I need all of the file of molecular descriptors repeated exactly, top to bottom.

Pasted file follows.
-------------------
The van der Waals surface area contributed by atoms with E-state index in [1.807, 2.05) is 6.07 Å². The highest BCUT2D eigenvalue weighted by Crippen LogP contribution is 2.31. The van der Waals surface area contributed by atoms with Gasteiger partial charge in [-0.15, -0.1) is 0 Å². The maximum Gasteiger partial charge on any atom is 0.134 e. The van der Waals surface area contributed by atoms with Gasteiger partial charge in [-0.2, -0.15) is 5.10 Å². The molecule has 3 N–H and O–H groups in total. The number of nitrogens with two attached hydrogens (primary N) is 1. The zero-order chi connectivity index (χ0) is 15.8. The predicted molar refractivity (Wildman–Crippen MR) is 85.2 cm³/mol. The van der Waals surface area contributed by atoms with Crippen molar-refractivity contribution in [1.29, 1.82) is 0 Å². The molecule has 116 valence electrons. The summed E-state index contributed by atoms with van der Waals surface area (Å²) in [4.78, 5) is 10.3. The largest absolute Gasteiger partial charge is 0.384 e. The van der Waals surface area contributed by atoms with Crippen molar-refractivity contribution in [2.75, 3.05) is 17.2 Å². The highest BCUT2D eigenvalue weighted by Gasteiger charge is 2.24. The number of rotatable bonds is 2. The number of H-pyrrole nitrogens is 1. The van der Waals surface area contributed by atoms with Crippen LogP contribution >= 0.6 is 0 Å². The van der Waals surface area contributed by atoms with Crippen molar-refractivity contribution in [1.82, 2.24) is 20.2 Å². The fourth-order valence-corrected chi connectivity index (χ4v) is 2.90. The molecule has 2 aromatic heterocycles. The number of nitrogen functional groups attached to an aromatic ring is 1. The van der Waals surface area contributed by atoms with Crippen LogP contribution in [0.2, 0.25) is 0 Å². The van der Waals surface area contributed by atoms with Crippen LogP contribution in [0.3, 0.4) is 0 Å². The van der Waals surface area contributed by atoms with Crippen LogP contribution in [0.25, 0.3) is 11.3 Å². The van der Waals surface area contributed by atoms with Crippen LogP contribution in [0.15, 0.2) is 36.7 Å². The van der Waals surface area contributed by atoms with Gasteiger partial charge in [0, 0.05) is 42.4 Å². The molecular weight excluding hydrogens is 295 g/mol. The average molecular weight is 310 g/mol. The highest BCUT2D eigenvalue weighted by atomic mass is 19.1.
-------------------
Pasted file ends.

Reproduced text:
The van der Waals surface area contributed by atoms with E-state index in [1.807, 2.05) is 6.07 Å². The highest BCUT2D eigenvalue weighted by Crippen LogP contribution is 2.31. The van der Waals surface area contributed by atoms with Gasteiger partial charge in [-0.15, -0.1) is 0 Å². The maximum Gasteiger partial charge on any atom is 0.134 e. The van der Waals surface area contributed by atoms with Gasteiger partial charge in [-0.2, -0.15) is 5.10 Å². The molecule has 3 N–H and O–H groups in total. The number of nitrogens with two attached hydrogens (primary N) is 1. The zero-order chi connectivity index (χ0) is 15.8. The predicted molar refractivity (Wildman–Crippen MR) is 85.2 cm³/mol. The van der Waals surface area contributed by atoms with Crippen molar-refractivity contribution in [1.29, 1.82) is 0 Å². The molecule has 116 valence electrons. The summed E-state index contributed by atoms with van der Waals surface area (Å²) in [4.78, 5) is 10.3. The largest absolute Gasteiger partial charge is 0.384 e. The van der Waals surface area contributed by atoms with Crippen molar-refractivity contribution in [2.75, 3.05) is 17.2 Å². The highest BCUT2D eigenvalue weighted by Gasteiger charge is 2.24. The number of rotatable bonds is 2. The number of H-pyrrole nitrogens is 1. The van der Waals surface area contributed by atoms with Crippen LogP contribution >= 0.6 is 0 Å². The van der Waals surface area contributed by atoms with Crippen molar-refractivity contribution in [1.82, 2.24) is 20.2 Å². The fourth-order valence-corrected chi connectivity index (χ4v) is 2.90. The molecule has 2 aromatic heterocycles. The number of nitrogen functional groups attached to an aromatic ring is 1. The van der Waals surface area contributed by atoms with Crippen LogP contribution in [0.2, 0.25) is 0 Å². The van der Waals surface area contributed by atoms with Crippen LogP contribution in [0.3, 0.4) is 0 Å². The van der Waals surface area contributed by atoms with Crippen LogP contribution in [0.25, 0.3) is 11.3 Å². The van der Waals surface area contributed by atoms with Crippen LogP contribution in [0.15, 0.2) is 36.7 Å². The van der Waals surface area contributed by atoms with Gasteiger partial charge in [0, 0.05) is 42.4 Å². The molecular weight excluding hydrogens is 295 g/mol. The average molecular weight is 310 g/mol. The highest BCUT2D eigenvalue weighted by atomic mass is 19.1.